“It is a story about a very particular rite of passage for a young woman living in a secluded environment,” says producer Caroline Schlüter Bingestam of Copenhagen based Alphaville Pictures, adding: “The horror genre became the vehicle through which our heroine would complete her terrifying journey.”
Shot in the remote fishing village of Agger in Denmark, the film’s crew “never dreamed they would soon be among the selected few at the distinguished Critics’ Week in Cannes”, adds Schlüter Bingestam.
Mayra Espinosa Castro (Mex), Producer, The Darkness
“This is a story about redemption and forgiveness,” explains co-producer Mayra Espinosa Castro of Daniel Castro Zimbron’s psychological thriller The Darkness, the director’s follow-up to his feature debut Táu.
The project sees Pablo Zimbron Alva’s Mexico-based Varios Lobos partner with Castro and Jorge Michel Grau’s Velarium Arts and Ozcar Ramirez’s Arte Mecanica. “This project was born by the need to explore the dark side of humanity. The man trying to protect his family becomes the beast that threatens them.”
The Darkness is one of the projects selected for this year’s L’Atelier Du Festival. “We are going to Cannes looking for a co-producer to help us grow the international potential of the project and to consolidate our financial scheme,” says Castro.
The Darkness was also pitched at Guadalajara’s Ibero-American Co-Production Meeting this year, but Cannes is the final development place for the project says Castro, adding that it’s also “hopefully the beginning of The Darkness”.
Fabrice du Welz (Bel), Director, Alleluia
Having had his debut feature Calvaire selected for Critics’ Week in 2004, Belgian director Fabrice du Welz returns to Cannes in Directors’ Fortnight with Alleluia.
The film sees du Welz reteam with Calvaire’s Laurent Lucas (“my favourite actor”) and is the latest film inspired by real-life killers Martha Beck and Raymond Fernandez.
“I was watching Arturo Ripstein’s Deep Crimson - a great film adapted in Mexico from The Honeymoon Killers story - and I was thinking why not adapt this story in South Belgium just like Ripstein did with Mexico,” says du Welz, who is in no doubt of the boost that Cannes will provide his film.
“Cannes is a great worldwide window for a movie, it offers respect and legitimacy to directors and it’s priceless,” he concludes.
David Kaplan (US), Producer, It Follows
The journey of David Robert Mitchell’s second feature It Follows to the screen is an oft-told one, according to producer David Kaplan of New York-based company Animal Kingdom.
“It was an uphill battle every step of the way,” says Kaplan, with one of the odder problems being real-life homicides that resulted in the loss of two locations in Detroit, Michigan.
Kaplan is keen to note the support of the film’s other producers, who “collectively shouldered the burden”, and its financiers. “Without their generosity, patience and faith in David’s vision, this film would never have been possible.”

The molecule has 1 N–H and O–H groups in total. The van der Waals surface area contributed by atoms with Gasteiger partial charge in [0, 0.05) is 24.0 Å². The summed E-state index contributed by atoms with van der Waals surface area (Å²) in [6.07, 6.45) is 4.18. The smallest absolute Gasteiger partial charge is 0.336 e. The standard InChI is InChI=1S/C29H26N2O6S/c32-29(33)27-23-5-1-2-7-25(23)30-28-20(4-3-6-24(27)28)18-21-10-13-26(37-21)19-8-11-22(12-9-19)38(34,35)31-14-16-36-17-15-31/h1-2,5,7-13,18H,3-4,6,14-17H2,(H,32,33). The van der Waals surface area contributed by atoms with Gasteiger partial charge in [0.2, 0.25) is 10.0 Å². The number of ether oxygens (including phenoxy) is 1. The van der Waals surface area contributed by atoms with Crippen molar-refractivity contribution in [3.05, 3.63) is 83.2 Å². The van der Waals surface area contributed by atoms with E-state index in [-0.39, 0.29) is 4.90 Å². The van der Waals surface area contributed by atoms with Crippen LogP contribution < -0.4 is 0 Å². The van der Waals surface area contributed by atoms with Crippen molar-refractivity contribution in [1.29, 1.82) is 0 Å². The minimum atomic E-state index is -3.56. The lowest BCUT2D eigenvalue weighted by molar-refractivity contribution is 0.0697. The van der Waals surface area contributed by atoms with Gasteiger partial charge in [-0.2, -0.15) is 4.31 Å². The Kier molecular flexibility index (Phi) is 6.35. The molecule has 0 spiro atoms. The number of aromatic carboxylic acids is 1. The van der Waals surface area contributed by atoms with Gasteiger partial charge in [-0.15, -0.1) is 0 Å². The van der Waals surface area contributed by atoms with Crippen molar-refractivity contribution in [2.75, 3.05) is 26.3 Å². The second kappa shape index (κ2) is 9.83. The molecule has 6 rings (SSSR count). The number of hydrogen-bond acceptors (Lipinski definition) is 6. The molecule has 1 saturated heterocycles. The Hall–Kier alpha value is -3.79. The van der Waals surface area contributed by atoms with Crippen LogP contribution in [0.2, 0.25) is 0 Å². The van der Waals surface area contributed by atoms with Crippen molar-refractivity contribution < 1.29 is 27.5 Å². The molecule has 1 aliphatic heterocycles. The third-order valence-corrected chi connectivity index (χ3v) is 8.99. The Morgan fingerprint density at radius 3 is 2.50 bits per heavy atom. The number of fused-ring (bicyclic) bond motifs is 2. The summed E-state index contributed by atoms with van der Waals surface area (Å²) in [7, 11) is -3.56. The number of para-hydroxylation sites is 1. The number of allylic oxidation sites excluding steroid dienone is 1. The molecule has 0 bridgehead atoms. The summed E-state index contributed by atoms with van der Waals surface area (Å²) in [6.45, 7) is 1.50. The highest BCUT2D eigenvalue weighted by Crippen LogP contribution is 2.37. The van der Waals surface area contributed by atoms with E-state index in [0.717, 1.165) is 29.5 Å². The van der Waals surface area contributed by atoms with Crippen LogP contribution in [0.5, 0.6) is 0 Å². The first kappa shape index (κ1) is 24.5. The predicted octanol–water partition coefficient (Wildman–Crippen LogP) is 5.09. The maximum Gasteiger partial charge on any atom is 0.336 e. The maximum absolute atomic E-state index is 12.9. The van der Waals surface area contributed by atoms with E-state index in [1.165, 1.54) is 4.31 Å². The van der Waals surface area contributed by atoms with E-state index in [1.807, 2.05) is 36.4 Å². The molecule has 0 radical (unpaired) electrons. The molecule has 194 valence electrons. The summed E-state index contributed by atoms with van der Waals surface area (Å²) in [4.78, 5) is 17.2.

Marking Mitchell’s second visit to Cannes (following debut The Myth Of The American Sleepover in 2010), It Follows centres on a 19-year-old girl who finds herself plagued by strange visions.
To premiere at Cannes in Critics’ Week is a “dream come true” for Kaplan and the director. “It’s truly an honour to have the opportunity to premiere the film at what is unquestionably the greatest film festival in the world.”
Tobe Hooper (US), Director, The Texas Chain Saw Massacre
Having spawned, among others, three sequels, a remake, a prequel and a 3D sequel, The Texas Chain Saw Massacre returns to Cannes where it played in Directors’ Fortnight in 1975.
With a production budget of $125,000 ($60,000 over budget), Tobe Hooper’s horror classic became a hit on the drive-in circuit, and was banned at one time or another in the likes of Finland, the UK, Australia and West Germany.
Few horror films have had the same impact on the genre as The Texas Chain Saw Massacre. Thanks to the new restoration, it is as intense and uncomfortably brilliant as it has ever been.
Todd Wieneke (US), Preservation supervisor, The Texas Chain Saw Massacre
The 40th anniversary restoration of The Texas Chain Saw Massacre isn’t the first restoration, but it is the only transfer to return to the original 16mm A/B rolls.
For six weeks, Todd Wieneke of Dark Sky Films worked with engineer Boris Seagraves of Nolo Digital Film to scan every frame using an Arriscan film scanner.
The biggest challenge during the restoration, says Wieneke, were the glue splices: “There were hundreds, if not thousands, of instances where you’d find a splice mark cooked into the middle of a frame.”
The other main problem was dirt, some going back to the original processing.